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    My secondary school was a vibrant patchwork of people and cultures

    Heather Cant discusses the importance of social diversity in secondary schools

    In your last years of pre-pubescence, when you’re riding scooters and eating 5p Freddos, you are blissfully oblivious to the school dilemma that slowly but surely takes over your parents’ lives.

    For some families, it’s out of their hands, with only one school option available, or you lack the time or money to fret over league tables and parenting forums. Alternatively, you’re already settled into a prep school feeding into a private school with the end goal of a successful Oxbridge application clearly in sight.

    Other parents, particularly those in urban, densely populated areas, with many schools within a single catchment area, can feel like their child’s future is hanging precariously at a cliff edge, and their decision will either haul them to success or let them plummet to their doom.

    In Haringey, the school experience can vary massively. It is the most divided borough in London: four of its 19 wards are in the wealthiest ten per cent in London, yet many of its wards are in the poorest 20 per cent nationally. As you’d expect, the wealthier wards boast high-achieving schools, and the poorer parts, such as Tottenham, have schools that anxious parents go to great measures to avoid.

    Take my own secondary school. Situated in the UK’s most diverse postcode, it was a vibrant patchwork of people and cultures stitched messily together. Students spoke a language of languages, importing foreign words from a multitude of places within a single sentence: “Drop me some money for a lahmacun, wallahi I’ll pay you back.” It was a school of acceptance, everyone belonging in not belonging, everyone indiscriminately and aff ectionately insulted for their most personal insecurities, with sticky-floored corridors and graffitied walls, and with such a high immigration rate that I was the only native English person in most of my classes.

    It was also a school that families actively, and expensively, avoided. Despite its ‘Good’ Ofsted rating, the below-average A*-C GCSE rate, the rundown surroundings, and the rumours of a knife-carrying, hooligan-like student body gave parents the impression that it would only churn out aimless sixteen-year-olds with a brick-wall future and a heroin addiction.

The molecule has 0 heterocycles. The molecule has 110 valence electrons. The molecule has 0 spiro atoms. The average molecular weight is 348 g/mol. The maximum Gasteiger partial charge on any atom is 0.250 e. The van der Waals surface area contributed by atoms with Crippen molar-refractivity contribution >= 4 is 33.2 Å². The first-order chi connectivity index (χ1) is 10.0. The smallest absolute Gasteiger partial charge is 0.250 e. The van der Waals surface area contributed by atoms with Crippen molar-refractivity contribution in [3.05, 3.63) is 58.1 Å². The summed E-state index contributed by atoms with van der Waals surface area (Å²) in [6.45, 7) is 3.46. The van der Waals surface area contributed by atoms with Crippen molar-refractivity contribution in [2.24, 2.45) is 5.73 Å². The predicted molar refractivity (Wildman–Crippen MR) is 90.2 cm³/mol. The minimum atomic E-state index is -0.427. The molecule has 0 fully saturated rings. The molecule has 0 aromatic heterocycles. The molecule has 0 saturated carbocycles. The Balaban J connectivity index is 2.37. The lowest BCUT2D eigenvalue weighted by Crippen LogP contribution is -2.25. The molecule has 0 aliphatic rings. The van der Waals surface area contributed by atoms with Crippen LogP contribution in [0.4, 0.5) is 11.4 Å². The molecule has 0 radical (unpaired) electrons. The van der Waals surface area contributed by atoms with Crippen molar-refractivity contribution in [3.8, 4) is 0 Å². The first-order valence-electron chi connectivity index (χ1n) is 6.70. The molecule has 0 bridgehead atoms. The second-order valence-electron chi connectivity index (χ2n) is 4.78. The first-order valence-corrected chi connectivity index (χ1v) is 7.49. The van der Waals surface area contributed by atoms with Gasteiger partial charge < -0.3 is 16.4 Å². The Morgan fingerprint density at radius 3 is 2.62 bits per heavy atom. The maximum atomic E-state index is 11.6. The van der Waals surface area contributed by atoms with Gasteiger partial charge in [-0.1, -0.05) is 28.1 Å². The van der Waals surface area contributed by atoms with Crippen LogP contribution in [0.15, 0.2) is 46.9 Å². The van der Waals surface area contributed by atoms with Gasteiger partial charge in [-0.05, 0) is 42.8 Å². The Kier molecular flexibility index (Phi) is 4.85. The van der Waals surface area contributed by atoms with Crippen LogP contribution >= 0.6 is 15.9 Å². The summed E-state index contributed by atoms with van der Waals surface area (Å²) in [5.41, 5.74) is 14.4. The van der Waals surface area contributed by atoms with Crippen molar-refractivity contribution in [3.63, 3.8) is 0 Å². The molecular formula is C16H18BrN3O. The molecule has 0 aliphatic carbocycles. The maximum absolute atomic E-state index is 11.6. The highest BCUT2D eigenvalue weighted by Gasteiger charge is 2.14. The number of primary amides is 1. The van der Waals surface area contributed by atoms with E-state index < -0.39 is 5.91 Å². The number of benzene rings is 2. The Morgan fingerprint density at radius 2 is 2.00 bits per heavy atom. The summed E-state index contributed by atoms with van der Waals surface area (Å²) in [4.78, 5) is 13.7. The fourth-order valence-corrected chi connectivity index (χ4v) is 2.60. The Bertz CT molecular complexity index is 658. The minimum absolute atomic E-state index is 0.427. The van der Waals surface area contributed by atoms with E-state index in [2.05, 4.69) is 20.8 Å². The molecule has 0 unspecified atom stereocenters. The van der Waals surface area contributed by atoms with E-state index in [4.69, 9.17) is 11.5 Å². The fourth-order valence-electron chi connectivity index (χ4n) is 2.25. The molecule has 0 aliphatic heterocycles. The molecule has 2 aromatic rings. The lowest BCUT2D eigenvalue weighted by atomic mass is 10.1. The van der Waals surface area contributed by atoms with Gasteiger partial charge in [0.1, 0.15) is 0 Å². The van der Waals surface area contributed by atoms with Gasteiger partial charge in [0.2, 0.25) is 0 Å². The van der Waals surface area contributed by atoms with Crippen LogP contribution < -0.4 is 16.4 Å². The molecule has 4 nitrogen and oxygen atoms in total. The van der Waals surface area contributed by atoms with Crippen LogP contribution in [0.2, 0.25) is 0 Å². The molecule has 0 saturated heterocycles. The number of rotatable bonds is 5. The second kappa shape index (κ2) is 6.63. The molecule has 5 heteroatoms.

On my road alone, despite plenty of local options, families rented their homes out for a year and moved into the wealthier areas of the borough to be in the catchment area of the ‘good’ schools. For the parents unable to escape being allocated the Tottenham school place, ridiculous appeals were made, such overly loud school, bells and one prospective student deeming himself “too clever” for a school of “chavs”.

    Fair enough. Parents have the right to decide where and how their children are educated. However, it is important to recognise that, even within the state system, opportunity is bought. And that for many families, there is not a choice. Students from lower income backgrounds of equal or better ability than their wealthier peers are denied the same opportunities because of obstacles that result from low-income, deprived areas.

    The impact is telling when comparing exam results for the two schools, both state comprehensives, both in the same borough: 86 percent of students achieving 5 A*-C grades, including English and Maths, in the ‘good’ school, compared with a mere 50 per cent in the Tottenham school. Many of these obstacles, such as low aspiration and behavioural issues, would be reduced if the school system was less divisive and there was a greater spread of financial backgrounds in the student body.

    This is not an issue unique to Haringey, nor is there an easy solution. Despite this, research from the OECD has confirmed that increasing the social mix of students in schools serves to improve the performance of disadvantaged pupils without any negative effect on the school’s overall performance.

    It is easy to assume that exam results and league tables reflect quality of education. However, despite a seemingly poor pass rate of only 50 percent, the fact that my school had many students starting off their secondary education with only a handful of English words who then passed their Language and Literature GCSEs, is testament to a dedicated teaching body and an ethos of encouragement amongst students facing similar obstacles.

    The painfully slow reading of Of Mice and Men was compensated for by a keenness to learn that showed itself, rather than in endless A grades stamped on coursework essays, in the playground discussions about whether Curly was a “wasteman” or the mimicking “brap” sounds of George’s gun. Only as a result of this environment could I have found myself surrounded by friends discussing the gendered nature of Islamophobia, drinking Somali tea, and listening to Skepta.

    I sing praise for my own school. It was a challenging, vibrant environment in which the interests, such as migration, nationality and language, that led me to my degree choice were formed. It was an experience that I wouldn’t trade for the easier ride of a ‘good’ school. Yet it was full of engaged, intelligent students with unrealised potential who, in a school system more diverse in terms of financial background, may have had the chance to flourish that they deserved.

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